|Think about Loose Coupling|
Assuming you believe your list of good hostnames is relatively complete, then the key issue for confidence is how many other believable matches are there in your list of good host names. The actual number of characters matched won't tell you much because you could have only one match possibility for a host name beginning with "www.z", but 30 hostnames for a match beginning with "www.all". So even though there are more letters in "www.all" than "z", you should have a lot less confidence in any one match on "www.all" than on a match with "www.z".
In terms of assigning a numeric value to the match, a simple algorithm would be 1/possible_clean_names. This works if all possibilities are equally weighted as 1 and all non-possibilities get a weight of 0. If you want to get fancy and weight the possible clean matches your number would be (weight of selected match)/(sum of weights for all possible matches).
The design problem then is to decide what constitutes a possible match, i.e. what it is that makes you or Roboticus intuitively say that there is no other thing that could be a likely match. Note that this rule might vary from log file to log file.
It would help if you know something about the algorithms used by these older files to truncate hostnames. For example did they use a strict 25 letter cutoff? If so, then for those log files you can assume that any hostname less than 25 characters is an exact match. For bad hostnames that are 25 characters, you could count anything in your clean name file as possible match if it matches on the first 25 characters. If there are two possible matches your confidence would be 50%. If there are four your confidence would be 25%.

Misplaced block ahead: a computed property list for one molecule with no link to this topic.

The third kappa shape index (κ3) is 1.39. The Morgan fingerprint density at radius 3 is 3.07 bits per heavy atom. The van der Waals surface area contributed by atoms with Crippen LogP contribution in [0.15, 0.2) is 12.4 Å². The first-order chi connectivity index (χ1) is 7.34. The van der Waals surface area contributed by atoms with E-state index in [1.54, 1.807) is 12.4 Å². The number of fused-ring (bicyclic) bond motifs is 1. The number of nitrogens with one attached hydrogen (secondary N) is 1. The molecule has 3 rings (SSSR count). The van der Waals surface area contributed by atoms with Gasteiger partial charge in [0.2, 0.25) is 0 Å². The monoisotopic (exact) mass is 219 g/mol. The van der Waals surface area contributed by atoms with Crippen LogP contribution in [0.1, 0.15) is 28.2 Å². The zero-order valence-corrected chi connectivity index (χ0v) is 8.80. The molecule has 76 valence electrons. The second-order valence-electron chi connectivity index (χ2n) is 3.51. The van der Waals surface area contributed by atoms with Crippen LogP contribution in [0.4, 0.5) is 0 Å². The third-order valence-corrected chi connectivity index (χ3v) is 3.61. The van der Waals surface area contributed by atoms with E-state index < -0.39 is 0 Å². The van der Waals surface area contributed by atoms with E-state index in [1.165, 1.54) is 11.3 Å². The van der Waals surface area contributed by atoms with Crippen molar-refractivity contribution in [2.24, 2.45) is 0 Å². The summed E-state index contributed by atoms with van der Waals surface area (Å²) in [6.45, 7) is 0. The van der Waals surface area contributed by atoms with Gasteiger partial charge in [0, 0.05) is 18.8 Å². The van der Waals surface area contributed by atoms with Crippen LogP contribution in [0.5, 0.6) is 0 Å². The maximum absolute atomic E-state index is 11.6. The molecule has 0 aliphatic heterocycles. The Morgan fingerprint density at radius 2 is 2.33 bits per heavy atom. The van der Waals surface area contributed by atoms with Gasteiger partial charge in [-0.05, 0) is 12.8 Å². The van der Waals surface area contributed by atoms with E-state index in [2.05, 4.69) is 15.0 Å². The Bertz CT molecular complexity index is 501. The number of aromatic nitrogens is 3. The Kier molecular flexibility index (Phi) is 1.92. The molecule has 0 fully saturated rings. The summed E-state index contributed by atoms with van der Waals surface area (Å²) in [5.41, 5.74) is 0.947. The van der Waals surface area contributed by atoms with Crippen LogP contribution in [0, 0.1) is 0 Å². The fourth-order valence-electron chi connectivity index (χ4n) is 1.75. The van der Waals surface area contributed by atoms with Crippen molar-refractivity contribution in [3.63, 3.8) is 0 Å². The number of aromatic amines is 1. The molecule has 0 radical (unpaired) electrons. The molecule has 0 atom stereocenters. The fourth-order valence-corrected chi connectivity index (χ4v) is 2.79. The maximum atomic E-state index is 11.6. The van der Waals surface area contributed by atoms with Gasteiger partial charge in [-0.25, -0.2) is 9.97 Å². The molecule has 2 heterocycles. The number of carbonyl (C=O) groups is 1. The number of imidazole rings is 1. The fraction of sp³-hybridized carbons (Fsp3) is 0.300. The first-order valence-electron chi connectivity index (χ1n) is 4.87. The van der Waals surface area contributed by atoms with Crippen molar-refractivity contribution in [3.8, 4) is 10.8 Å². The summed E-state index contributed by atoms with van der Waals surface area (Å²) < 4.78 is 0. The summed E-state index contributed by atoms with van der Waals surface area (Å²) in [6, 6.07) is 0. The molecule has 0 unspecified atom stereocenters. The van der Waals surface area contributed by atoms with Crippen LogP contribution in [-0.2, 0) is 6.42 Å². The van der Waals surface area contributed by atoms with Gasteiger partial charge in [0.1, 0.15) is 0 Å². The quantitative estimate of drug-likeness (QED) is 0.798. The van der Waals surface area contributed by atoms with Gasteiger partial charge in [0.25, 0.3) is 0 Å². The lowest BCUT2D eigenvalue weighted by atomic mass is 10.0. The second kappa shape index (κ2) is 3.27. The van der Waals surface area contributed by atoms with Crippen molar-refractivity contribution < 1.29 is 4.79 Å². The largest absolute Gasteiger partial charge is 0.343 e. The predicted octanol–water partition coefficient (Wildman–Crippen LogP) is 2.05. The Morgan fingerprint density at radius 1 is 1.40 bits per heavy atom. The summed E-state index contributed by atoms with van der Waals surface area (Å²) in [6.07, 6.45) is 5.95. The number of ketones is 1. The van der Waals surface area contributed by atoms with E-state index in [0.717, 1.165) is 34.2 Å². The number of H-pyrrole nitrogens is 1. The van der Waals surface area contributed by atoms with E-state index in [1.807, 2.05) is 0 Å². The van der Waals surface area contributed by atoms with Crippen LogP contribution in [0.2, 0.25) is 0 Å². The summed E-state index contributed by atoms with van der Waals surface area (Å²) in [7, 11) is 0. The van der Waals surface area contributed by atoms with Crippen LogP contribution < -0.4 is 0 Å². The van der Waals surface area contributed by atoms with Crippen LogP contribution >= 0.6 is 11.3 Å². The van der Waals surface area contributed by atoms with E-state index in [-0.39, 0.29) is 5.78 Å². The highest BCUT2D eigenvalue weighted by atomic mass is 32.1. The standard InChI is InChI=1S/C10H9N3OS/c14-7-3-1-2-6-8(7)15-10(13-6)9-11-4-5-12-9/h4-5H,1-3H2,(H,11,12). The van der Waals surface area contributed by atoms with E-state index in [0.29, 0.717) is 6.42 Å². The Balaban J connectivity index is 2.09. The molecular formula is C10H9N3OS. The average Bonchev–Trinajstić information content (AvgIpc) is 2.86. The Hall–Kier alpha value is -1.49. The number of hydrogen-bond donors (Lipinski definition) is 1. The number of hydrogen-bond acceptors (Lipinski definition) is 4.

What about top level domain names? Did the log file strip off the top level domain name? If so, for that log file you should ignore failed matches on the top level of the domain name. You would still have an exact match if your clean name file had only one match on everything but the top level domain name. If there were two host names that matched but with different top level domain names then your confidence would drop to 1 in 2 or 50%
What about typos? Where are these log files getting their truncated host names? If from HTTP headers, then typos are unlikely, but from browser request files or email headers where the sender information can be manipulated by a person and not auto-generated by a computer, typos might be an issue.
Hopefully, human input is not an issue. But if it is for some of the log files, you might be able to find some statistical data on the web for common typos in host names. If not, you'd need to know something about the likely language and keyboard of the user making the mistake. Typos tend to be language dependent because they rely on things like adjacent keys on the keyboard, phonetic rules of the language, and the degree to which the language's orthography matches its pronunciation.
Regardless of how you determine your list of potential typos, you could use that to add any hostname that matched except for typos to your list of possible matches. Since some typos are more probable than others, this might be a case where you would want to weight possibilities and use a weighted confidence algorithm. Mismatches due to inevitable truncation would get the highest weight since the bad name can't have ever been right. Mismatches that could have been entered in correctly, i.e. typos, but maybe weren't would get lower weights.
For instance you could weight a possibility that mismatched because of a log file truncation algorithm as 1.00 and mismatches due to common typos as 0.50 and mismatches due to very rare typos as 0.10. (Note: weights for typos arbitrary and unscientific - I just chose numbers less than one)